– Imagine knowing what the shopper had bought before and what he is looking for today
Imagine knowing that the lady who had entered the store was going to walk out because she couldn’t find the item she wanted in her size
– Imagine knowing that three people needed assistance from a staff member, but couldn’t find someone before walking out
– Imagine a shopper looking online and being able to trace the customer journey to store and the purchase of the product

This potential may sound very futuristic, but these are all possibilities for brands.

Why is smart retailing better for consumers?  

As we mentioned earlier, a frictionless experience is a big draw to many retail customers.

When we go shopping, we’re typically after three things: the best products, the best prices, and an enjoyable shopping experience. Smart retailing can help by providing all of those things. However, it’s probably best placed to tackle issues around instore experience.

With the majority of retailers now offering e-commerce facilities, any customer that ends up in a ‘bricks and mortar’ store is clearly there for a reason. But with the number of shoppers in some cities down by up to 10% this year, the high street is still taking a bit of a post-recession beating. Perhaps by using retail-tech and smart retailing, brands can up their instore experience game.

According to research published in the Independent, high street shopping could be a thing of the past by 2050, as shoppers turn to VR to get their retail therapy fix. We’re not sure about that – despite al the online stores at our disposal, we still love a trip to the shops sometimes. However, we do think VR can be used to make the instore shopping experience more exciting. Good old Topshop is the first of many shops to host a VR catwalk experience for shoppers in their flagship Oxford Street store.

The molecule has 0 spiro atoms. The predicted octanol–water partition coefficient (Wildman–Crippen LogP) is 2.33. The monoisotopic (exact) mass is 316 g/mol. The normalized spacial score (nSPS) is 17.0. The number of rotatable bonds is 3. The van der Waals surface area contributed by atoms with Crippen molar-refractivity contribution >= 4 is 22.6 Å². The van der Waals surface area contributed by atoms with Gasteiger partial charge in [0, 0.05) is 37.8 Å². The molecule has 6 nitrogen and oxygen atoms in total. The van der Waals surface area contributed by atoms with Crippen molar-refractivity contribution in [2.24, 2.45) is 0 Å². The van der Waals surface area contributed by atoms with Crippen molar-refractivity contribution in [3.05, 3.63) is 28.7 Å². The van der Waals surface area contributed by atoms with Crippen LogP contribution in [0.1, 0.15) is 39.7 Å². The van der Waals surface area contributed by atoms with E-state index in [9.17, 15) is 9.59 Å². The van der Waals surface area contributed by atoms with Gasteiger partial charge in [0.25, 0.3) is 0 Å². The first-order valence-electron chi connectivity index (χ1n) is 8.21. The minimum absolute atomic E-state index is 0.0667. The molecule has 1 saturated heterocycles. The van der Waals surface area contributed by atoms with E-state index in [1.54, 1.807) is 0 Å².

In fact, many luxury brands housed on Paris’s fashionable Champs-Élysées have turned to smart-retailing to make their shopping experience more enjoyable for customers. It makes sense – if you’re about to drop thousands of pounds on a single item, you want to feel like you’re royalty while doing it. Examples include motion-activated screens to tell customers about the products they pick up, as well as antennas that can track the unique frequencies of smartphones. That way, brands know how many times an individual customer has frequented the store, and whereabouts they spend the most time. Unsuprisingly, specific brands were reluctant to go ‘on the record’ about whether or not they were using this technology. It is a little invasive, after all…

A happy medium 

If you’re looking for a final piece of evidence that smart retailing is better for both brands and consumers, here it is. According to data from the CEI Survey published in Forbes, 86% of customers will pay more for a better experience. But, only 1% of consumers feel that stores consistently meet their expectations.

So, if happy customers keep coming back – and are willing to pay more – perhaps smart retailing is teh pick-me-up the high street needs to survive.

What do you think? Join in the conversation with @luminouspr on Twitter!